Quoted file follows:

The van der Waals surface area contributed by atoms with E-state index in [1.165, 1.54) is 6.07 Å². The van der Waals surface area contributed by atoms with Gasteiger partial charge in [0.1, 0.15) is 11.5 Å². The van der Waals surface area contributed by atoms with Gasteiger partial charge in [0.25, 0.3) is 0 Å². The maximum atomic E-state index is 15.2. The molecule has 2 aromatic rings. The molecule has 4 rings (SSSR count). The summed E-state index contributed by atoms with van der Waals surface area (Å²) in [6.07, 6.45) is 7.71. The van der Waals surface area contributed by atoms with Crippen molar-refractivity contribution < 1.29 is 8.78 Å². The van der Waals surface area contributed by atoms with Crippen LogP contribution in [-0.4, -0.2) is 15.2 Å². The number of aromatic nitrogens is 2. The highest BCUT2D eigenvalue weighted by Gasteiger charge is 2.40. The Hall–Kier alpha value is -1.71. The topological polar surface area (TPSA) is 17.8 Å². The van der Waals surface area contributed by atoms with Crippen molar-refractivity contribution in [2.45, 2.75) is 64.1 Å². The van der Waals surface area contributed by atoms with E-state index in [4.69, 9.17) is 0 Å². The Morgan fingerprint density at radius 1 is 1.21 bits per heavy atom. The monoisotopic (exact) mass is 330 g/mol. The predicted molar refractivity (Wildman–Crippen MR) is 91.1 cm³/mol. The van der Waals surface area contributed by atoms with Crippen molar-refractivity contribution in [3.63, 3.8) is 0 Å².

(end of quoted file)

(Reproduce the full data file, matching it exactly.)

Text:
The van der Waals surface area contributed by atoms with E-state index in [1.165, 1.54) is 6.07 Å². The van der Waals surface area contributed by atoms with Gasteiger partial charge in [0.1, 0.15) is 11.5 Å². The van der Waals surface area contributed by atoms with Gasteiger partial charge in [0.25, 0.3) is 0 Å². The maximum atomic E-state index is 15.2. The molecule has 2 aromatic rings. The molecule has 4 rings (SSSR count). The summed E-state index contributed by atoms with van der Waals surface area (Å²) in [6.07, 6.45) is 7.71. The van der Waals surface area contributed by atoms with Crippen molar-refractivity contribution < 1.29 is 8.78 Å². The van der Waals surface area contributed by atoms with Crippen LogP contribution in [-0.4, -0.2) is 15.2 Å². The number of aromatic nitrogens is 2. The highest BCUT2D eigenvalue weighted by Gasteiger charge is 2.40. The Hall–Kier alpha value is -1.71. The topological polar surface area (TPSA) is 17.8 Å². The van der Waals surface area contributed by atoms with Crippen molar-refractivity contribution in [2.45, 2.75) is 64.1 Å². The van der Waals surface area contributed by atoms with E-state index in [4.69, 9.17) is 0 Å². The Morgan fingerprint density at radius 1 is 1.21 bits per heavy atom. The monoisotopic (exact) mass is 330 g/mol. The predicted molar refractivity (Wildman–Crippen MR) is 91.1 cm³/mol. The van der Waals surface area contributed by atoms with Crippen molar-refractivity contribution in [3.63, 3.8) is 0 Å².